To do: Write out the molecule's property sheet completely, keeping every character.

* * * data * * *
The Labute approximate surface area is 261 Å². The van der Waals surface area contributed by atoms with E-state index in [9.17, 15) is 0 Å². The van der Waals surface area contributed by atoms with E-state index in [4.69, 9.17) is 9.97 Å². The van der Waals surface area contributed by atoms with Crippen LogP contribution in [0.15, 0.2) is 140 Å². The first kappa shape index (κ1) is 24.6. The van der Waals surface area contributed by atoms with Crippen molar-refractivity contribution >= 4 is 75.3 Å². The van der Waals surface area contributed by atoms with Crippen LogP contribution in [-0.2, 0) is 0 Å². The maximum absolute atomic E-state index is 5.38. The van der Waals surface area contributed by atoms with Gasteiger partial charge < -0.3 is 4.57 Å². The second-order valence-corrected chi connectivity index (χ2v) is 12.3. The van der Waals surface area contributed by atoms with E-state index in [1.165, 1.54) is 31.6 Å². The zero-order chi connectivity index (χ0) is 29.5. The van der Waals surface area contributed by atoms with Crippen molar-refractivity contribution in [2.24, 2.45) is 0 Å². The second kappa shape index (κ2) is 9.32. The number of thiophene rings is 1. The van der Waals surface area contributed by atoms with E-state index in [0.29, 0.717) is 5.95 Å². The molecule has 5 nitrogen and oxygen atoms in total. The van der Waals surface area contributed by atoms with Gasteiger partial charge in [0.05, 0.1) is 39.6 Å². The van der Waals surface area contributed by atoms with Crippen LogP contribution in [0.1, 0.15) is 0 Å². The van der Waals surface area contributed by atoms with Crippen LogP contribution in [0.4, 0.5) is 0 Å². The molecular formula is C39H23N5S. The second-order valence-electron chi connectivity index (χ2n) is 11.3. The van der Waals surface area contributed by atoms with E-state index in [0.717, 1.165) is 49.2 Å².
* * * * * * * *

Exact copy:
The Labute approximate surface area is 261 Å². The van der Waals surface area contributed by atoms with E-state index in [9.17, 15) is 0 Å². The van der Waals surface area contributed by atoms with E-state index in [4.69, 9.17) is 9.97 Å². The van der Waals surface area contributed by atoms with Crippen LogP contribution in [0.15, 0.2) is 140 Å². The first kappa shape index (κ1) is 24.6. The van der Waals surface area contributed by atoms with Crippen molar-refractivity contribution >= 4 is 75.3 Å². The van der Waals surface area contributed by atoms with Crippen LogP contribution in [-0.2, 0) is 0 Å². The maximum absolute atomic E-state index is 5.38. The van der Waals surface area contributed by atoms with Gasteiger partial charge < -0.3 is 4.57 Å². The second-order valence-corrected chi connectivity index (χ2v) is 12.3. The van der Waals surface area contributed by atoms with E-state index in [1.165, 1.54) is 31.6 Å². The zero-order chi connectivity index (χ0) is 29.5. The van der Waals surface area contributed by atoms with Crippen molar-refractivity contribution in [2.24, 2.45) is 0 Å². The second kappa shape index (κ2) is 9.32. The number of thiophene rings is 1. The van der Waals surface area contributed by atoms with E-state index in [0.29, 0.717) is 5.95 Å². The molecule has 5 nitrogen and oxygen atoms in total. The van der Waals surface area contributed by atoms with Gasteiger partial charge in [0.05, 0.1) is 39.6 Å². The van der Waals surface area contributed by atoms with Crippen LogP contribution in [0.1, 0.15) is 0 Å². The van der Waals surface area contributed by atoms with Crippen LogP contribution in [0.4, 0.5) is 0 Å². The molecular formula is C39H23N5S. The second-order valence-electron chi connectivity index (χ2n) is 11.3. The van der Waals surface area contributed by atoms with E-state index in [0.717, 1.165) is 49.2 Å².